Moving to Malmö
Moving to a new country is an exciting adventure, but there are also many things to think about. We have gathered important information for admitted students to help prepare for the move to Malmö, Sweden.
Applying for a residence permit
Depending on the country you come from and the length of your studies, you may need to apply for a residence permit and/or an entry visa before you leave for Sweden.
EU/EEA and Swiss citizens
As a citizen of a country within the EU/EEA, you have the right to reside and study in Sweden without a residence permit.
Students from Switzerland who are staying for longer than three months have to apply for a residence permit.
International and exchange students from outside the EU/EEA who are admitted for studies longer than three months must apply for a residence permit. For studies shorter than three months, an entry visa is required for citizens from certain countries.
For studies longer than three months, students must apply for and have been granted a residence permit before they enter Sweden. In order to get a residence permit in time for the start of the semester, it is essential that you apply no later than 2–3 months before departure.
To be granted a residence permit you must:
- be admitted to full-time studies requiring full-time attendance (distance courses or programmes do not fulfil the requirements);
- have paid your tuition fee in due time (not applicable if you are an exchange student);
- have a valid passport;
- prove that you are able to financially support yourself throughout the planned study period; and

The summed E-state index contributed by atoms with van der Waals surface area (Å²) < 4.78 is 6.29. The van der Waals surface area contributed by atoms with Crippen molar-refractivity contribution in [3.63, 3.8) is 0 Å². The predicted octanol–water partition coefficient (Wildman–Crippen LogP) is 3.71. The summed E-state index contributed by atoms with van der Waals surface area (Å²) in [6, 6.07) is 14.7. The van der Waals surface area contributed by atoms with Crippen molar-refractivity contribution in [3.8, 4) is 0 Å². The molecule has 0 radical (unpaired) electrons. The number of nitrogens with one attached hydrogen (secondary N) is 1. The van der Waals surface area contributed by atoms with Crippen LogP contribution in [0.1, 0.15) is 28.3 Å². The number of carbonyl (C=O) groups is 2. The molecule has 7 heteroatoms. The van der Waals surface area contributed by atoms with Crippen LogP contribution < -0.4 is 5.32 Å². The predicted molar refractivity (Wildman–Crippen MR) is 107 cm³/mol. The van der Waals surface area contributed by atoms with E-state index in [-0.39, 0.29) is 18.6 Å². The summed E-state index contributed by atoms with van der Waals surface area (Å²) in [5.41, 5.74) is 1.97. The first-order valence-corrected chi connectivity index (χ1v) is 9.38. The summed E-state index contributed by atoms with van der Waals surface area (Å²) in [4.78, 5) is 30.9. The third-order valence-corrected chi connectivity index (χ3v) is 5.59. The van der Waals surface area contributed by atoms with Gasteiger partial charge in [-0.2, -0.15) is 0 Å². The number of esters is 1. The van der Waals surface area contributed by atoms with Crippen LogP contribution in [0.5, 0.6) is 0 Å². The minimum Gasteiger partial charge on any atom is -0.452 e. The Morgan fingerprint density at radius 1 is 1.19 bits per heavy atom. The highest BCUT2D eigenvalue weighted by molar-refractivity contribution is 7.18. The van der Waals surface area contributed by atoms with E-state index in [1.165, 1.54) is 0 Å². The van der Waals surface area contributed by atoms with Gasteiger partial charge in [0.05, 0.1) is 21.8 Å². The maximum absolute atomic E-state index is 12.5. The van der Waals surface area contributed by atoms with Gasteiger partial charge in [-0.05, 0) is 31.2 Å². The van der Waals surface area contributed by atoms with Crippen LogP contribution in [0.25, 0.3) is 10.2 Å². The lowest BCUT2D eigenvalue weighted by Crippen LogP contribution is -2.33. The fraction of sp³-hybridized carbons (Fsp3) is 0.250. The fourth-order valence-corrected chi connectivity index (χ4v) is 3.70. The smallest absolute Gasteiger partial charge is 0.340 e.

- have, or have applied for, a comprehensive insurance policy.
Students admitted to Malmö University are insured through The Swedish State’s Insurance for Fee-Paying Students. The Notification of Selection Result from University Admissions is sufficient as proof that you are insured.
Apply for a residence permit on the Migration Agency's website or at the nearest Swedish embassy or consulate.
Applications for residence permits are processed by the Swedish Migration Agency, not the University. The application for a residence permit is your personal responsibility. For questions and more information regarding individual applications contact the Swedish Migration Agency.
Admitted students with a residence permit for studies are allowed to work in Sweden during their period of study. No additional work permit is needed. However, be aware that it is difficult to find a part-time job, especially if you do not speak Swedish. We also remind you that studies are full-time and therefore can be difficult to combine with work.
The health insurance you are provided with while studying in Sweden depends on your citizenship, whether or not you are an exchange student and when you started your studies at Malmö University.
EU/EEA and Swiss citizens
The European Health Insurance Card is a free card that gives you the right to immediate medical treatment equal to Swedish citizens. If you do not bring this card, you risk having to cover all eventual costs. The card is provided by your national health insurance provider, make sure to get your card in due time before your stay in Sweden.